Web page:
Unlike earlier incarnations of the character, who would never consider killing, the new Wonder Woman is presented as too pragmatic and too ruthless to spare the life of an opponent she sees as both deadly dangerous and irredeemable. On the one hand, her position is presented as far more reasonable than Superman’s and Batman’s, who argue the position that used to be taken by Diana herself that it is always wrong to kill an enemy, even if that enemy is Adolf Hilter or The Joker. On the other hand, in both storylines, Diana is presented as being too violent and too ruthless to be truly heroic, and her honor and purity are somewhat stained by the blood on her hands.”Now, The OMAC Project is only one story, but it is, in fact, the main Wonder Woman story of the 21st century, and its events drove much of the more prominent stories featuring the character over the past few years—it was part of why the Trinity broke up and disbanded the Justice League in Infinite Crisis and why the Amazons attacked in Amazons Attack; it drove the Wonder Woman monthly for a while and lead to its (ill-starred, as it turned out) relaunch and, as recently as Blackest Night: Wonder Woman and Justice League: Generation Lost the, killing of Max Lord was an important plot element.
But the general tone of Wonder Woman’s comics and appearances, her portrayal, even the way DC editors and creators tend to talk about her in interviews all do seem to have been greatly influenced by the warrior version of Wonder Woman from Kingdom Come—Wonder Woman as fighter, Wonder Woman as ultimate bad-ass, Wonder Woman as conflicted soldier waging constant war in the name of peace.
It’s easy to pick out stories from this period that directly reflect this version of Wonder Woman, which I guess I never really traced back to Kingdom Come (which was one of the very first comics featuring the character I ever read). Think Wonder Woman: The Hiketeia, with its suggestive cover, or JLA: A League of One, where she takes down the whole JLA. Even in Grant Morrison’s JLA run, Wonder Woman is defined by her dramatic battle actions and mighty heroic deeds rather than her dialogue or interactions with people (Morrison wrote the JLA characters as remote and inhuman, but his Wonder Woman was even more remote than the other characters, something he's attributed to not really getting her the way he does Batman and Superman).
This is the Wonder Woman we’ve been seeing for the past 15 years or so. After citing his examples, DiPaolo writes:
...these stories seem to rebuke Wonder Woman harshly even as they work to restore her to a position of prominence in the comic book world. The modern-day Diana is strong and admirable, but she is also frightening and reckless in a way that she arguably would not be if more women writers and artists were assigned to craft her adventrues. While the latest version of Wonder Woman gets to play an interesting role as an agent of chaos in the DC universe, she is arguable the epitome of the “Feminazi” that Rush Limbaugh made famous in the 1990s when he compared abortion rights activists to perpetrators of the Holocaust. These days, Wonder Woman is a ruthless, sexless woman with blood on her hands who has more in common with her archenemies the Nazis then she would ever be willing to admit.I should now pause to note that DiPaolo does indeed take some time to dilineate the virtues of Rucka, Phil Jimenez and even Gail Simone and Jodi Picoult’s work on the character, and what they did to try to make her a more sympathetic, complicated and real character. But surveying the majority of Wonder Woman comics over the past 15 years, particularly the ones which have been most popular, most prominent within the publisher’s output and in which she is a co-star or character instead of the lead, the militaristic, pragmatic-to-the-point-of-ruthless Wonder Woman certainly seems to be the dominant one.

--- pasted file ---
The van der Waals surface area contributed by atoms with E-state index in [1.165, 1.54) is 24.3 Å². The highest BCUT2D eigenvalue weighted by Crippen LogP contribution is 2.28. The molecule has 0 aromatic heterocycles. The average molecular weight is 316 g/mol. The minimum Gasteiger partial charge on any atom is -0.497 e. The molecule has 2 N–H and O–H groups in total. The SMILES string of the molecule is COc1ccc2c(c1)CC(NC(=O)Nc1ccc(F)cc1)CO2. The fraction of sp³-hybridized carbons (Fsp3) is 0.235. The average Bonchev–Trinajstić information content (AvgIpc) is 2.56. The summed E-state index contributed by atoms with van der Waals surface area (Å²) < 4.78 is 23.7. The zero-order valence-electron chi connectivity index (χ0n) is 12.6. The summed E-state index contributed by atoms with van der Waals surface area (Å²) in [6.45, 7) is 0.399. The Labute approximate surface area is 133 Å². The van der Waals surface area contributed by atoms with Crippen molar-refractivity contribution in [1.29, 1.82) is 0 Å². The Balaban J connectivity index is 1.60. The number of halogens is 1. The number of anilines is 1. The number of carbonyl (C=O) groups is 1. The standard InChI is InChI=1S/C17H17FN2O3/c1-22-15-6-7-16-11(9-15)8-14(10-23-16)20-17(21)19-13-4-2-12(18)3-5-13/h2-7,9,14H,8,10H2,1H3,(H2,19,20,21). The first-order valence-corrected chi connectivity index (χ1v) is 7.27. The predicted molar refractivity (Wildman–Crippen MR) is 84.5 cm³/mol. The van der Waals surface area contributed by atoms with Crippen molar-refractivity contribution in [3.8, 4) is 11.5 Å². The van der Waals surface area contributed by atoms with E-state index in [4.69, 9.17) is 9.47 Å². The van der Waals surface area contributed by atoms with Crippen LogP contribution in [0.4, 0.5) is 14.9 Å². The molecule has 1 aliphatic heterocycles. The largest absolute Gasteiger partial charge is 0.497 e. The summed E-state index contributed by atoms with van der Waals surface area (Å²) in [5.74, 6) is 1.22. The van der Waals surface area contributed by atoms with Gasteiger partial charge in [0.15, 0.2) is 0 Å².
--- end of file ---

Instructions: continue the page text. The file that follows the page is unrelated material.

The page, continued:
It’s amazing to compare this Wonder Woman to the one in the 1940s, who used to convert her worst villains into her staunchest allies by showing them respect and compassion. And not garroting them with her lasso of truth or snapping their necks.
I’m excited to see what Brian Azzarello and Cliff Chiang come up with in the new Wonder Woman #1; I’m hoping they’re able to restore some of the sense of fun and wonder to her, and to make her a more likeable and heroic figure than she’s been of late.
“The male writers who have penned her stories of late love to imply that Diana would be a lot nicer, and a lot happier,” DiPaolo writes, “if she’d just have sex with Batman or Superman, put some more clothes on when she goes out in public, and shut up with the annoying politics already.”
I don’t have a whole lot of hope that we’ll see Wonder Woman asking Tea Party supporters why they talk about socialism like it was a bad thing or marching in pride parades, but if they can keep her out of pants, out of battles to the death and out of lip-locks with Superman and Batman, that would probably be a pretty good start.